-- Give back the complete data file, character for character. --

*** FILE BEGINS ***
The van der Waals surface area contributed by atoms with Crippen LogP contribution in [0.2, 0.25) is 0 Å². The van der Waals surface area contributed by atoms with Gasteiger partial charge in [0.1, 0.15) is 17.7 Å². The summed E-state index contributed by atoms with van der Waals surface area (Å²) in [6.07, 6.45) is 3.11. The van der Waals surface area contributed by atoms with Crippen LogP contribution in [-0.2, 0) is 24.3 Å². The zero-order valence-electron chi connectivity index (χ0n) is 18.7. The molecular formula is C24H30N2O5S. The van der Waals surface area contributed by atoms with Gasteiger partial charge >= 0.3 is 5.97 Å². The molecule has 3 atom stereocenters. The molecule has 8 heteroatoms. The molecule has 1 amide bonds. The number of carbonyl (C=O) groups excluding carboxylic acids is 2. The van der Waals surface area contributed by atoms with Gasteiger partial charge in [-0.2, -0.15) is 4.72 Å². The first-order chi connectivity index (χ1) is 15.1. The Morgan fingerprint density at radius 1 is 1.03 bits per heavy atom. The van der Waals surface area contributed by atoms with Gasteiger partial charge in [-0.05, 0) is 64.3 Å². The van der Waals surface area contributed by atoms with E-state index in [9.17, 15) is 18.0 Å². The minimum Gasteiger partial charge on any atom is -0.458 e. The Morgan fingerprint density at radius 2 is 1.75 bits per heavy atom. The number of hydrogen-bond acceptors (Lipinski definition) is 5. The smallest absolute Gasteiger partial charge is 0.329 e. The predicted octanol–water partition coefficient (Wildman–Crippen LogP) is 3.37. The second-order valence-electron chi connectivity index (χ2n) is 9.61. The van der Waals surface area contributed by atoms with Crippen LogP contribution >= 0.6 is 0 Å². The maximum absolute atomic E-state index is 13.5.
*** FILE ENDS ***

The van der Waals surface area contributed by atoms with Crippen LogP contribution in [0.2, 0.25) is 0 Å². The van der Waals surface area contributed by atoms with Gasteiger partial charge in [0.1, 0.15) is 17.7 Å². The summed E-state index contributed by atoms with van der Waals surface area (Å²) in [6.07, 6.45) is 3.11. The van der Waals surface area contributed by atoms with Crippen LogP contribution in [-0.2, 0) is 24.3 Å². The zero-order valence-electron chi connectivity index (χ0n) is 18.7. The molecular formula is C24H30N2O5S. The van der Waals surface area contributed by atoms with Gasteiger partial charge >= 0.3 is 5.97 Å². The molecule has 3 atom stereocenters. The molecule has 8 heteroatoms. The molecule has 1 amide bonds. The number of carbonyl (C=O) groups excluding carboxylic acids is 2. The van der Waals surface area contributed by atoms with Gasteiger partial charge in [-0.2, -0.15) is 4.72 Å². The first-order chi connectivity index (χ1) is 15.1. The Morgan fingerprint density at radius 1 is 1.03 bits per heavy atom. The van der Waals surface area contributed by atoms with Gasteiger partial charge in [-0.05, 0) is 64.3 Å². The van der Waals surface area contributed by atoms with E-state index in [9.17, 15) is 18.0 Å². The minimum Gasteiger partial charge on any atom is -0.458 e. The Morgan fingerprint density at radius 2 is 1.75 bits per heavy atom. The number of hydrogen-bond acceptors (Lipinski definition) is 5. The smallest absolute Gasteiger partial charge is 0.329 e. The predicted octanol–water partition coefficient (Wildman–Crippen LogP) is 3.37. The second-order valence-electron chi connectivity index (χ2n) is 9.61. The van der Waals surface area contributed by atoms with Crippen LogP contribution >= 0.6 is 0 Å². The maximum absolute atomic E-state index is 13.5.